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Five Travel Apps You Should Be Using (and One Website, Too)

Every day someone launches a new or improved feature for travelers on the go. Here are a few that are new, new to me, or upgraded.

Salk International has completely overhauled its landmark “Salk International Airport Transit Guide,” both in coverage and format. It now covers getting to/from 460 major and not-so-major airports around the world, and it’s now available as an app for iPhones, iPads, and iPods. Currently, you can download it from the iTunes store for a “sale” price of $4.99, which covers the current version plus updates for an unspecified period. The downsides are (1) it requires iOS 4.0 or later, (2) it’s not yet available for Android or BlackBerry, (3) it’s not yet available in web-based format for those of us who carry laptops or netbooks, and (4) for dinosaurs, it’s no longer available—and will not be available—in print form.

I’ve used and written about this invaluable guide for almost all of the three decades of its existence, and I can only echo the rave notices posted on various travel review sites. It’s especially helpful when you’re about to visit a foreign city for the first time and want to find the best ways into town and how to avoid the various local scams. Founder Ron Salk says he hopes to issue Android and BlackBerry formats sometime next year.

Room 77 has added a price search function to its unique (as far as I know) individual-room locator capability. Since its inception, Room 77 has featured hotel floor maps showing the location of individual rooms, and its “room concierge” function lets you identify and request a room in a location you prefer—high floor, view, quiet, whatever you want. The new price-comparison function is extremely fast; it searches among the big online agencies that usually have the best available rates and usually matches the lowest price it finds on other sites. One thing that stands out when you use Room 77 is how often the big online agency prices are identical or within a dollar of each other. Except for the “opaque” sites, it is becoming increasingly obvious that no individual site can really beat its competitors by a significant amount.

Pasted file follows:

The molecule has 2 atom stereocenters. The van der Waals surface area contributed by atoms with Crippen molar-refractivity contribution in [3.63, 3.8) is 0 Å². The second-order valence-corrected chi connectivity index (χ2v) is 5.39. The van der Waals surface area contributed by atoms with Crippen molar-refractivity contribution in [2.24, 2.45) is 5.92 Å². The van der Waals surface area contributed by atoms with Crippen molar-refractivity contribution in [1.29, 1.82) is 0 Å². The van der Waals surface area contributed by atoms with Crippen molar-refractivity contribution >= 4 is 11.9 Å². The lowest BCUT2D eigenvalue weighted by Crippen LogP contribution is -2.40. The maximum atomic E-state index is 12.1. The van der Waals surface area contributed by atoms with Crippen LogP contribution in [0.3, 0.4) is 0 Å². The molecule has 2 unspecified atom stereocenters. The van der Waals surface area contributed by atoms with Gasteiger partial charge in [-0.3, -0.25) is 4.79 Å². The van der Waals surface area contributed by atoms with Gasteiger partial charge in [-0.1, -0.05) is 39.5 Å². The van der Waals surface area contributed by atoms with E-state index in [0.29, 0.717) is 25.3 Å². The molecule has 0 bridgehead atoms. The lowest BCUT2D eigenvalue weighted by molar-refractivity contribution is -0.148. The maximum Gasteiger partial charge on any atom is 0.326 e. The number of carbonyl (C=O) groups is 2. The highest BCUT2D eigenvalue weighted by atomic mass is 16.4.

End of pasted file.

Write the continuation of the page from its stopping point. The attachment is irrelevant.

These days, smartphone apps are “where it’s happening” in online travel resources. Just about any airline, hotel chain, rental car company, or online agency you can name—and many you can’t name—pitch their smartphone apps along with their websites. I’m not going to recommend any of the individual giants; you know the ones you prefer, and these days they almost all have apps. Instead, I’ll note a few not-so-well-known ones that you might find helpful:

  • I’m a bit late with this one, but Priceline recently added a “tonight-only deals” feature to its “Hotel Negotiator” app for iPad. It currently covers about 20 cities, with more coming.
  • Hipmunk, the site that added a schedule-based “agony” factor to airfare searches, has adapted the concept in an app. Trip displays show fares and timeline graphs of arrival and departure times, total flight times, and layover times at connection points.
  • Viator, the outfit that sells local sightseeing tours in many major destinations around the world, launched its app recently. Viator can often beat the prices charged by a cruise line or a package tour operator, and it also has some options that you might not otherwise see.
  • RailEurope has a new app that lets you check schedules, book trips, and file itineraries.

As far as I can tell, just about all available smartphone travel apps are available in Apple format for iPhones, iPads, and iPods. Most of those are available from iTunes, and most supplier and agency apps are free. Many are also being ported to the Android and BlackBerry systems— almost surely later, if not already.

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Ed Perkins on Travel is copyright (c) 2011 Tribune Media Services, Inc.

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